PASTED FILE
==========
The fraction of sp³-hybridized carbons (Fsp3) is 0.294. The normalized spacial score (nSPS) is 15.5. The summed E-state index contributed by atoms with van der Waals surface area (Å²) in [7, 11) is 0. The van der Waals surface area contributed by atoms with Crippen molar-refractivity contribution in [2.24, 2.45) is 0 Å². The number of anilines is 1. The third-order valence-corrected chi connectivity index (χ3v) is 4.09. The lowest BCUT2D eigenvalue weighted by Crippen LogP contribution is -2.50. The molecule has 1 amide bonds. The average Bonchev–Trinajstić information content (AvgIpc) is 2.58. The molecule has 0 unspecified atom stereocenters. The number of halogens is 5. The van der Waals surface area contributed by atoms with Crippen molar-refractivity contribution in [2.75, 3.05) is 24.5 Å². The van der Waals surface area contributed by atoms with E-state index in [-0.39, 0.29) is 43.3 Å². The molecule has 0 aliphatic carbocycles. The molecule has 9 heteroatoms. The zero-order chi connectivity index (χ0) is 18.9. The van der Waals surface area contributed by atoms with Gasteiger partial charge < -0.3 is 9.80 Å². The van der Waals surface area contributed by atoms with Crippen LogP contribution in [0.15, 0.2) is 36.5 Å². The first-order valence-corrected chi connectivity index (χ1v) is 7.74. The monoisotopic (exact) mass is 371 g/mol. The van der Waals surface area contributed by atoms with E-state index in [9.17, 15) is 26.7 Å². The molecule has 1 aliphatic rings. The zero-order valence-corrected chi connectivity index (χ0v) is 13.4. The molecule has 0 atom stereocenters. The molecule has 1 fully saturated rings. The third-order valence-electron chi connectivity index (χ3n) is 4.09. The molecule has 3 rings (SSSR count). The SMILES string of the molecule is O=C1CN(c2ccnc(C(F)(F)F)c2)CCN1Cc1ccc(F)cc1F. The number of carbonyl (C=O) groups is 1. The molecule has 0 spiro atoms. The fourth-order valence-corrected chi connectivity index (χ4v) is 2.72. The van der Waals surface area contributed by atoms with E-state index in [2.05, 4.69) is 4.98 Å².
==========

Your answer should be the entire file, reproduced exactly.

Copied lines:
The fraction of sp³-hybridized carbons (Fsp3) is 0.294. The normalized spacial score (nSPS) is 15.5. The summed E-state index contributed by atoms with van der Waals surface area (Å²) in [7, 11) is 0. The van der Waals surface area contributed by atoms with Crippen molar-refractivity contribution in [2.24, 2.45) is 0 Å². The number of anilines is 1. The third-order valence-corrected chi connectivity index (χ3v) is 4.09. The lowest BCUT2D eigenvalue weighted by Crippen LogP contribution is -2.50. The molecule has 1 amide bonds. The average Bonchev–Trinajstić information content (AvgIpc) is 2.58. The molecule has 0 unspecified atom stereocenters. The number of halogens is 5. The van der Waals surface area contributed by atoms with Crippen molar-refractivity contribution in [2.75, 3.05) is 24.5 Å². The van der Waals surface area contributed by atoms with E-state index in [-0.39, 0.29) is 43.3 Å². The molecule has 0 aliphatic carbocycles. The molecule has 9 heteroatoms. The zero-order chi connectivity index (χ0) is 18.9. The van der Waals surface area contributed by atoms with Gasteiger partial charge < -0.3 is 9.80 Å². The van der Waals surface area contributed by atoms with Crippen LogP contribution in [0.15, 0.2) is 36.5 Å². The first-order valence-corrected chi connectivity index (χ1v) is 7.74. The monoisotopic (exact) mass is 371 g/mol. The van der Waals surface area contributed by atoms with E-state index in [9.17, 15) is 26.7 Å². The molecule has 1 aliphatic rings. The zero-order valence-corrected chi connectivity index (χ0v) is 13.4. The molecule has 0 atom stereocenters. The molecule has 1 fully saturated rings. The third-order valence-electron chi connectivity index (χ3n) is 4.09. The molecule has 3 rings (SSSR count). The SMILES string of the molecule is O=C1CN(c2ccnc(C(F)(F)F)c2)CCN1Cc1ccc(F)cc1F. The number of carbonyl (C=O) groups is 1. The molecule has 0 spiro atoms. The fourth-order valence-corrected chi connectivity index (χ4v) is 2.72. The van der Waals surface area contributed by atoms with E-state index in [2.05, 4.69) is 4.98 Å².